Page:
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Let $f$ be a non-constant and analytic on a neighborhood of closure of the unit disk such that $|f(z)|=\text{constant}$ for $|z|=1$. Prove $f$ has at least one zero inside unit disk.

I thought of using Rouche’s somehow. Using $f(z)-z$, and taking constant is less than $1$, I can actually conclude from Rouche’s theorem that the equation $f(z)-z=0$ have a fixed point inside the unit disk. I am stuck for other constants greater than equals to one and exactly zero.

I hope there should be a little trick I am missing here. It will be awesome to see if maximum principle can be applied to conclude the result.

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Hint: if $f$ has no zero inside the disk, consider $1/f$ and use the maximum modulus principle.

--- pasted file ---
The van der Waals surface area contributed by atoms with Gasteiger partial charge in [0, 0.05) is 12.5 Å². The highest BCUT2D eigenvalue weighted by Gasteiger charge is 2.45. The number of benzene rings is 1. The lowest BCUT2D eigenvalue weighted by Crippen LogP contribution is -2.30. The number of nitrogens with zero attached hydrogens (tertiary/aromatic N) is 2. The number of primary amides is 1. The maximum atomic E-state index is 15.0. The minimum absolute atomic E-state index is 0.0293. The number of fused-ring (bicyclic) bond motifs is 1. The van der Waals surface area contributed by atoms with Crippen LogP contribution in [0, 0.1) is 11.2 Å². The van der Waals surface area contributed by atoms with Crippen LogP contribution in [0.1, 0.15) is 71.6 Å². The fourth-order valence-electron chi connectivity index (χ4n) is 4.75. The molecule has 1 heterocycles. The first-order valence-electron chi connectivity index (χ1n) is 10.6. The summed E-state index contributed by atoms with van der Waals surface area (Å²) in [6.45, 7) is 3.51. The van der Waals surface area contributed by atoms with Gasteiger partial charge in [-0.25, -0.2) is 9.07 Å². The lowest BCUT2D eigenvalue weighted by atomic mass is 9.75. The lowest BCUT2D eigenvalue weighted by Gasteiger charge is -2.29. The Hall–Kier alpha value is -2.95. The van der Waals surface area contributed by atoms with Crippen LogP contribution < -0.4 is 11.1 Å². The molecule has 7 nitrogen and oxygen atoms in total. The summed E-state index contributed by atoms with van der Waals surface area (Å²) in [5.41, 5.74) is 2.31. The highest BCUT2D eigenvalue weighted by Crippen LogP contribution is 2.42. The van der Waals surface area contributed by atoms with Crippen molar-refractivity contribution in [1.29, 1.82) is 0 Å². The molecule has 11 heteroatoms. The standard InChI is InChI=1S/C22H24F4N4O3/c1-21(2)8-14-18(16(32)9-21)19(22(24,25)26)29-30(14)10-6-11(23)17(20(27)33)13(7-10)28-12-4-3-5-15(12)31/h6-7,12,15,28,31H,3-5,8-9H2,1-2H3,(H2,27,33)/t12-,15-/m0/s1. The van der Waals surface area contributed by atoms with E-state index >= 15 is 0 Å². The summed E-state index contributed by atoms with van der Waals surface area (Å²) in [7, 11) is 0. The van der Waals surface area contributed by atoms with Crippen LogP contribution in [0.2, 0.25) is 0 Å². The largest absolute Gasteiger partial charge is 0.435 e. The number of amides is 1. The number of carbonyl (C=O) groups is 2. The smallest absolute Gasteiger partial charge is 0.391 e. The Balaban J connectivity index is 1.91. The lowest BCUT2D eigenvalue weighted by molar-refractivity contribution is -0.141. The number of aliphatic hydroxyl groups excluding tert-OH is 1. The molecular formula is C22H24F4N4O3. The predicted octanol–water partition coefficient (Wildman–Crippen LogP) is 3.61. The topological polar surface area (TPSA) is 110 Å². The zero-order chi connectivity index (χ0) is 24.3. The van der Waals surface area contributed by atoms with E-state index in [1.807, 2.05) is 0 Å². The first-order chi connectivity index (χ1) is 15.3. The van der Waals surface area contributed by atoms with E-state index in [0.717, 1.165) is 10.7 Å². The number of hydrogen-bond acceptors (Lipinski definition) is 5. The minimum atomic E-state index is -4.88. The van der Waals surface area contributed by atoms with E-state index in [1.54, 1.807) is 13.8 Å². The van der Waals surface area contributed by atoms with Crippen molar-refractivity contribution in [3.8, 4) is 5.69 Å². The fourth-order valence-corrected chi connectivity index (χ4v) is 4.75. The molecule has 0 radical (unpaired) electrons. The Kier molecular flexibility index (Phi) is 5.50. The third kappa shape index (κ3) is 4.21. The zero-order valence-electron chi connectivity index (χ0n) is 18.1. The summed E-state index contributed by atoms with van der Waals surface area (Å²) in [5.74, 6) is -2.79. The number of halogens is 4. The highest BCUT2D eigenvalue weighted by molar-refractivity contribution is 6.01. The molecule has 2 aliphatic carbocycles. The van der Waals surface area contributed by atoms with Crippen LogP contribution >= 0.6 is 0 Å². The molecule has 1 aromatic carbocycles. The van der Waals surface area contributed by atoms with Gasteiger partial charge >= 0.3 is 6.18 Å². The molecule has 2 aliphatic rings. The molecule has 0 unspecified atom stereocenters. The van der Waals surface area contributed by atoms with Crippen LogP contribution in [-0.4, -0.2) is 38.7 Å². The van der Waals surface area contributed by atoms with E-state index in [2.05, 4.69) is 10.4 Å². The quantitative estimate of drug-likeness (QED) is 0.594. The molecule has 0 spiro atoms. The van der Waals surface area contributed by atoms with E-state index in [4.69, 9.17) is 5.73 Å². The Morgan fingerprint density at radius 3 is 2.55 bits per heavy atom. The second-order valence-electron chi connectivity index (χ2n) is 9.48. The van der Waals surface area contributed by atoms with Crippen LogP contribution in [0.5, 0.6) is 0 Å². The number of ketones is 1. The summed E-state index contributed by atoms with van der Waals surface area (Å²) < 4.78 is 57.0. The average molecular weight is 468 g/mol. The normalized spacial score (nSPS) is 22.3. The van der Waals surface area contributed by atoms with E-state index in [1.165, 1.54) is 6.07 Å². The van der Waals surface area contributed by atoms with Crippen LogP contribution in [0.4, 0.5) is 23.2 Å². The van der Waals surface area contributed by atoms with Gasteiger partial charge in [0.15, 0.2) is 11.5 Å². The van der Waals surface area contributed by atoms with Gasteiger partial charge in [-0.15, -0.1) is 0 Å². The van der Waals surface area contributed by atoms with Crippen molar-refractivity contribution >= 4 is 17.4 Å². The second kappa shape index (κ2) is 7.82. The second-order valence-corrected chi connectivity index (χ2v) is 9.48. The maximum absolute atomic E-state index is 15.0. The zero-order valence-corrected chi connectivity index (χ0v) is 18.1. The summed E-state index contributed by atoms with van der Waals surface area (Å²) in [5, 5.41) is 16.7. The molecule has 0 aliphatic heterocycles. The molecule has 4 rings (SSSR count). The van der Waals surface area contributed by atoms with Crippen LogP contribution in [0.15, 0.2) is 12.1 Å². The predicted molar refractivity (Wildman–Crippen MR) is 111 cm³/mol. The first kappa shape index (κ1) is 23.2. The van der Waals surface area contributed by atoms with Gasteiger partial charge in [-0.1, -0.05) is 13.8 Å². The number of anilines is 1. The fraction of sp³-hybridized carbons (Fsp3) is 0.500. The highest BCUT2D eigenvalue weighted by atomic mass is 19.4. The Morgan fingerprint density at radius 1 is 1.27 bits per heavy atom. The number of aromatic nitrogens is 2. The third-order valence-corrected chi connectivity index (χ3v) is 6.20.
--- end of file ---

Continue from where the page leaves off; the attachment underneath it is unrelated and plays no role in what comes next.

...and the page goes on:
If you want to use Rouche’s Theorem, you can consider $g(z)=f(z)-f(w)$ for some $w\in D$ where $D$ is unit disc. Then on $\partial D$ we have $|g(z)-f(z)|=|f(w)|<|f(z)|$, since by maximum modulus principle the maximum of $|f(z)|$ can only happens on $\partial D$ and also we know that $|f(z)|$ is constant on $\partial D$. Then by Rouche’s Theorem we know that number of zeros of $f$ equals to it of $g$ on $D$. As $g$ at least has one zero $z=w$, $f$ at least has one zero.

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